School of Nursing Faculty Become American Academy of Nursing Fellows Due to Significant Contributions to Nursing Profession
Michael P. Cary, Jr., and Schenita D. Randolph join a cohort of 248 other distinguished international nursing leaders.
Two Duke University School of Nursing faculty members have been selected as Fellows of the American Academy of Nursing. Michael P. Cary, Jr., PhD, RN, Elizabeth C. Clipp Term Chair in Nursing and associate professor, and Schenita D. Randolph, PhD, MPH, RN, associate professor, join 248 other distinguished international nursing leaders — making the 2022 cohort the Academy’s largest to date. Cary and Randolph were appointed due to their contributions to health and health care. The fellows will be formally recognized during the Academy’s annual Health Policy Conference in October.
“Drs. Michael Cary and Schenita Randolph are exemplary examples of how putting research into action through their nurse-led interventions can affect real change within real communities,” said Vincent Guilamo-Ramos, PhD, MPH, LCSW, RN, ANP-BC, PMHNP-BC, FAAN, dean, Duke School of Nursing, and vice chancellor, nursing affairs, Duke University. “We are elated to have these outstanding researchers, nurses and educators be formally recognized for their contributions to nursing with this prestigious honor.”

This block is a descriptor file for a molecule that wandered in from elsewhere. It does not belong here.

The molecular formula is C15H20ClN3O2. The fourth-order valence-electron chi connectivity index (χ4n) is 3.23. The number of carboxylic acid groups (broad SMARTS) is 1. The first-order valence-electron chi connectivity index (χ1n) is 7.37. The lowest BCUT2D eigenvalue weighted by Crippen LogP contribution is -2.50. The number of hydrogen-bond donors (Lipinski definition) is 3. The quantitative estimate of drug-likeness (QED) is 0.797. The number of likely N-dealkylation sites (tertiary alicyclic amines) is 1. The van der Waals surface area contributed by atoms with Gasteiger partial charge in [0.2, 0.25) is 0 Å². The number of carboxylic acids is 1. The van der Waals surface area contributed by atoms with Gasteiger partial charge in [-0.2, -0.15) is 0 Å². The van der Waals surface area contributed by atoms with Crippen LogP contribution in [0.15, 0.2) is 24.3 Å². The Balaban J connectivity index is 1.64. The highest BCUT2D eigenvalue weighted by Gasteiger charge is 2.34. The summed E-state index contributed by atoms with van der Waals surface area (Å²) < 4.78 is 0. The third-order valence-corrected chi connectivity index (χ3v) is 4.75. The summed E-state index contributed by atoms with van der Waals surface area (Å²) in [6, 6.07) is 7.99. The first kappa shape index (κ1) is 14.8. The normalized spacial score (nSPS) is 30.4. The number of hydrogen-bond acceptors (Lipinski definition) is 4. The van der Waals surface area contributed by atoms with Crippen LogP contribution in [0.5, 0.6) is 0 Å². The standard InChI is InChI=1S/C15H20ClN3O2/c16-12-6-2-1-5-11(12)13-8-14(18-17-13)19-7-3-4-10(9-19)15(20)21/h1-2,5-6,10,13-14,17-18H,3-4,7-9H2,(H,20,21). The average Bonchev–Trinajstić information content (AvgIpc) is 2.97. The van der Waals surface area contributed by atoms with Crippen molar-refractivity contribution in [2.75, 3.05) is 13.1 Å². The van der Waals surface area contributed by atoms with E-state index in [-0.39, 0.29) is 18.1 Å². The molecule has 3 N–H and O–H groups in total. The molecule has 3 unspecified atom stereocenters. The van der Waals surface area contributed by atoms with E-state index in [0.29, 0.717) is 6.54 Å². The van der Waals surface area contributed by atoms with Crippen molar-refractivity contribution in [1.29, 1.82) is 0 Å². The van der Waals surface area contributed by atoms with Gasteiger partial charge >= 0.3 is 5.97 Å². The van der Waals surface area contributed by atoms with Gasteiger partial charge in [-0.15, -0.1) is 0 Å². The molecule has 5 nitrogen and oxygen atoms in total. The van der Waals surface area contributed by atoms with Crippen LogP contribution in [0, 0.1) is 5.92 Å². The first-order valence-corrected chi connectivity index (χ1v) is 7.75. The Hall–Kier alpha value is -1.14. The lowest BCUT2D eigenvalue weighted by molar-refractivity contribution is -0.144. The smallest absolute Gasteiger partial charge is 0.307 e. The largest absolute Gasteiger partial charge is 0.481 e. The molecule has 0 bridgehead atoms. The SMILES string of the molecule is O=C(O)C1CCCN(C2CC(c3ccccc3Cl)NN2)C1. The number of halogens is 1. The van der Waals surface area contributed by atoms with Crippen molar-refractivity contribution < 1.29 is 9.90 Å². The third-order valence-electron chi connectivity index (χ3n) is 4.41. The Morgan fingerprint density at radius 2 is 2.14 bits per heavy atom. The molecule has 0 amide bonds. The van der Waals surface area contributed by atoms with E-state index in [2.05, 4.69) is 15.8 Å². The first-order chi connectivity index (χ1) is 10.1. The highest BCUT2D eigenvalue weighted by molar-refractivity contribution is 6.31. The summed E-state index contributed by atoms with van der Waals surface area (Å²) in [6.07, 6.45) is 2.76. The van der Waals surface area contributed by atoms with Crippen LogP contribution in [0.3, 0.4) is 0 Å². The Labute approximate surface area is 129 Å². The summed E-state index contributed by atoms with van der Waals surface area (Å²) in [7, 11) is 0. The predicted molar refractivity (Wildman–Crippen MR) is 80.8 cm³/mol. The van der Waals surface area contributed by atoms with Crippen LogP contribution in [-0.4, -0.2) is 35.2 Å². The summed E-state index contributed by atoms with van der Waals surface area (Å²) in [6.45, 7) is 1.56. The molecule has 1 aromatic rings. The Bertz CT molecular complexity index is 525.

As one of few PhD-prepared African American males in nursing, Cary has distinguished himself as a nursing leader, researcher, and educator.
As a leader, he works to combat structural racism in nursing and academia by advancing the diversity, equity and inclusion (DEI) of historically marginalized groups who face inequities. Nationally, he led the development of the Academy Health’s Interdisciplinary Research Group on Nursing Issues’ Emerging Diversity Leaders, a mentoring program designed to establish a diverse cadre of health services researchers that will establish active careers in science and academic nursing and will contribute to reducing and ultimately eliminating health disparities.